No doubt everyone has been through similar parties, when all these people you don’t recognise seem to be related to you in the most obscure ways. Conversations revolve around clarifying that your grandmother’s second cousin’s nephew-in-law was their first cousin’s uncle’s neighbour’s baby-sitter. Or something like that. Older family members will delight in pointing out how much you look like your brother, and will recount loudly how they watched you running naked round their garden hurdling flowerbeds when you were ‘knee high to a grasshopper’. Merely walking across the crowded room requires great trepidation, and swift evasive action to avoid the crazy aunts, skillfully diverting them towards your unsuspecting siblings.
Actually that better describes parties on my mother’s side, and I enjoy them anyway, despite the inanity of the inevitable small talk. At the party on Saturday I spent some time mingling, but eventually the cousins gravitated together, forming a generational ghetto in the garden. The cousins range from 18 to 40-something and are scattered country wide, both contributing to our infrequent contact. Whenever we do meet we all say how we must see each other again soon, and this time was no different. We’re great talkers, but less than efficient doers.
It’s actually not very long till I go back to Cambridge, at the very latest on the 16th of April and it might be a few days earlier. Between now and then I’ve got a lot to achieve, and as ever I plan to start bright and early tomorrow. The biggest obstacle is the current state of my notes from this year; I have three large piles of paper in no semblance of order whatsoever. The task of taming these into something useful for revision purposes will not be easy, but is an unfortunately necessary evil. I’ve been finding plenty of distractions to avoid starting, which reminds me that I was going to recommend the book I just finished reading. ‘Pompei’, by Robert Harris, is set mostly in the days just before the town’s destruction and contains fantastic description of the erupting Vesuvius. It’s a highly intelligent thriller, which I was entirely unable to put down. Well worth a look, as are ‘Fatherland’, ‘Enigma’ and ‘Archangel’, his other novels.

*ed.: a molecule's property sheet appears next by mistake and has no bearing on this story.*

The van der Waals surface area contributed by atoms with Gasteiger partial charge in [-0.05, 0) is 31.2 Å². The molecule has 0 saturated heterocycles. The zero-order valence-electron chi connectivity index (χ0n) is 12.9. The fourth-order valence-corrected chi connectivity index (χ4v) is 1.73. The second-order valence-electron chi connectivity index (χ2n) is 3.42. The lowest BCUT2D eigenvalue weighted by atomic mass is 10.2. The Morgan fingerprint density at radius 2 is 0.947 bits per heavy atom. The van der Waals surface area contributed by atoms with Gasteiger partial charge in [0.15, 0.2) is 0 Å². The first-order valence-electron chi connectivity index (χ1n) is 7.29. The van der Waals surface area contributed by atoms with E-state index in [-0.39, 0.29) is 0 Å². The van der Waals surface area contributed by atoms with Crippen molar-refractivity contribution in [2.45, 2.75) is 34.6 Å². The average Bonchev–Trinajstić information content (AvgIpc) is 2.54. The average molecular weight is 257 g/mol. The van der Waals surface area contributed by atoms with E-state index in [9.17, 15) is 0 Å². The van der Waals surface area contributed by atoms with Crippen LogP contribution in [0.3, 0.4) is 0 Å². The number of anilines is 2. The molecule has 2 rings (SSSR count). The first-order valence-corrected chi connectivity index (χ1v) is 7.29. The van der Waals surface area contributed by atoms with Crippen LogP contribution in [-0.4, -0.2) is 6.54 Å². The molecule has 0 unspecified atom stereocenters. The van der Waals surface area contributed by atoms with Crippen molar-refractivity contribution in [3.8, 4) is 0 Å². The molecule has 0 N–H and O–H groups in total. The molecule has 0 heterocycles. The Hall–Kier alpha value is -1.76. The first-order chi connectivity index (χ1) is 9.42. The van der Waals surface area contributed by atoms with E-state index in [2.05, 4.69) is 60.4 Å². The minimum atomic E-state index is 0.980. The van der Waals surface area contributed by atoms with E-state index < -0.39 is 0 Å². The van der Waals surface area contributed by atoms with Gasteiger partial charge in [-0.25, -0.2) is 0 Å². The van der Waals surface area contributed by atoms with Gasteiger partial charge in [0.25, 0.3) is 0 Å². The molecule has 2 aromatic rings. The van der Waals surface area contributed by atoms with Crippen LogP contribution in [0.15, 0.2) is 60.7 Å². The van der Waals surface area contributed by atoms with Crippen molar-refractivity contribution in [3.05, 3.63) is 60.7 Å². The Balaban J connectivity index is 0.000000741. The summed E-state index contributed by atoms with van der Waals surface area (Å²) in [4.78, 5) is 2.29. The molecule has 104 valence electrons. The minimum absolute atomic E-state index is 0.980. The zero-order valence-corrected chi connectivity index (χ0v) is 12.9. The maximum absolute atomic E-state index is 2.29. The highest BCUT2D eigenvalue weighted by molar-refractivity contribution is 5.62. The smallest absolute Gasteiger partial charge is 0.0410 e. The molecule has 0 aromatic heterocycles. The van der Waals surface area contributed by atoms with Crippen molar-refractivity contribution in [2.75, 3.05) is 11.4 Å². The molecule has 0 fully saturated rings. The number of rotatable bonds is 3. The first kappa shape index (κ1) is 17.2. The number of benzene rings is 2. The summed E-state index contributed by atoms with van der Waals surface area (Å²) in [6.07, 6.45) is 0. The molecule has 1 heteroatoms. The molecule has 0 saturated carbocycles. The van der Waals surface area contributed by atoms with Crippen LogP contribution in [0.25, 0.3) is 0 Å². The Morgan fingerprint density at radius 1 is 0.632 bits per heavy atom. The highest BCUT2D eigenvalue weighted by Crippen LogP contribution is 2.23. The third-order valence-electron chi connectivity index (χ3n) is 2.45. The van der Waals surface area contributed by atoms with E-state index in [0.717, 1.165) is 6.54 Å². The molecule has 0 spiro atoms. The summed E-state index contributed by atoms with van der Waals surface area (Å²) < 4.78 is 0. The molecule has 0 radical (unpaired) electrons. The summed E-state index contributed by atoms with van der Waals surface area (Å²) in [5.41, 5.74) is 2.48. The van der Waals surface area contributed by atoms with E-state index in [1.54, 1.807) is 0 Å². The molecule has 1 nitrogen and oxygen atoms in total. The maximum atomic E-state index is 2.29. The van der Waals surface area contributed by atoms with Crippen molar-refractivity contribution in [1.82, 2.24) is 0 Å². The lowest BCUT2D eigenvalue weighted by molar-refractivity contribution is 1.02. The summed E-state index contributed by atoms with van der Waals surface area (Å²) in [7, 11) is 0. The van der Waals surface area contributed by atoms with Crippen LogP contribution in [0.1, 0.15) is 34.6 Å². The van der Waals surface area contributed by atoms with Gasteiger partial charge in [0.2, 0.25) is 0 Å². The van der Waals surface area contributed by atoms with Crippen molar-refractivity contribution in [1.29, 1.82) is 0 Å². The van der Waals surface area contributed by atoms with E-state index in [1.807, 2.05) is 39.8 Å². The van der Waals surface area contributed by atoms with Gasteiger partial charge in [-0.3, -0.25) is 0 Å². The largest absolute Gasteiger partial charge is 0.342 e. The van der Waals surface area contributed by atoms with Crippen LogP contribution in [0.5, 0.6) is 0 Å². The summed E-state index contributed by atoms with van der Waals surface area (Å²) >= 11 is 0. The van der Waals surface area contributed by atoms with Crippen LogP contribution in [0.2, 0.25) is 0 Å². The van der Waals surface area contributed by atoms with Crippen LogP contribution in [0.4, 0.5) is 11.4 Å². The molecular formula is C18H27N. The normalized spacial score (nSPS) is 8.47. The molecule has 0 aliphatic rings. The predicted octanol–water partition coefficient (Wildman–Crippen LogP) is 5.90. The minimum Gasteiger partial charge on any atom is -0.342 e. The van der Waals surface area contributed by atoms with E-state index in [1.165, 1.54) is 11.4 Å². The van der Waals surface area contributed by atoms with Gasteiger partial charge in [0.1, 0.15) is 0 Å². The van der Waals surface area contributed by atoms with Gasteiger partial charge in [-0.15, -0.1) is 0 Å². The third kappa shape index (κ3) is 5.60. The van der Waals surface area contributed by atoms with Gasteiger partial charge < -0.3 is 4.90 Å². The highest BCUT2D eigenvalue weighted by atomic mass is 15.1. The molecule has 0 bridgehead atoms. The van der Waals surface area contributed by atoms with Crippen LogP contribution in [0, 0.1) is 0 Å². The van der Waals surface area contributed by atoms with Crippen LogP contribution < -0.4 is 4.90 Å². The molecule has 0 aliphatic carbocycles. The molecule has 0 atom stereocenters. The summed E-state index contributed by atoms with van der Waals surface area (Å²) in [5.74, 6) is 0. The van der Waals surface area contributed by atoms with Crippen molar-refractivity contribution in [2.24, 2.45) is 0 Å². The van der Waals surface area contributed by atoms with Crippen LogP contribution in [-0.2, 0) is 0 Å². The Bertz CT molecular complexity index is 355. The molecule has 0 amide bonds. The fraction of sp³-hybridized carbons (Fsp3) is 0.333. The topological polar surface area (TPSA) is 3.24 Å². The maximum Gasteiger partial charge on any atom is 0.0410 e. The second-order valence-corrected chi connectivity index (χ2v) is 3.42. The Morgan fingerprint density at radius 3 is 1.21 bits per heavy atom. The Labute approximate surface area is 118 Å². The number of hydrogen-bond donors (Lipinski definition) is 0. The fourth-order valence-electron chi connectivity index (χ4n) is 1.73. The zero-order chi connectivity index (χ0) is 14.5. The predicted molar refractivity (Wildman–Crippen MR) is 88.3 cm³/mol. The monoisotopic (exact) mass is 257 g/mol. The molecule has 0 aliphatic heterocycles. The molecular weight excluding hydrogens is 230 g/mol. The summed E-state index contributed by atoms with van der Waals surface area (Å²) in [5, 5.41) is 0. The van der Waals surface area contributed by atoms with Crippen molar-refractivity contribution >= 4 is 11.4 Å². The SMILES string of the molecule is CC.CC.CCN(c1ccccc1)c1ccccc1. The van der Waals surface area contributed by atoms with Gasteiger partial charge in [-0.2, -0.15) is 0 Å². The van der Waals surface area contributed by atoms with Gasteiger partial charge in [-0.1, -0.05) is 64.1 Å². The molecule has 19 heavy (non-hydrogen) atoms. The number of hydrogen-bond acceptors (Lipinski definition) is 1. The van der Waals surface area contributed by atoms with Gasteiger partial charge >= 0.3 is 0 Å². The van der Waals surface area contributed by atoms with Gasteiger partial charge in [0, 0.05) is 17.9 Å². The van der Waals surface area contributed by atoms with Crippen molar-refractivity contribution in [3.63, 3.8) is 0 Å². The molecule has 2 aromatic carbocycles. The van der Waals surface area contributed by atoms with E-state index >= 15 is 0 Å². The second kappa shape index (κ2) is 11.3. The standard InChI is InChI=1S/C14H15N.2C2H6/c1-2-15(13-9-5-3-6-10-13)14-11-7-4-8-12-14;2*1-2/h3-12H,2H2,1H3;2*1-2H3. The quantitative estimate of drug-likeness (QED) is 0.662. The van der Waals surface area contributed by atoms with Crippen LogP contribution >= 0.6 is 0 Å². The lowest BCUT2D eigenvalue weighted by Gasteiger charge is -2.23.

I think this mammoth post brings things up to date, and I must head to bed. Tomorrow will be a day filled with dynamism. It will.
PS Running the Blogger spell-check on this post, I was prompted to replace mum’s with mom’s. Yuck.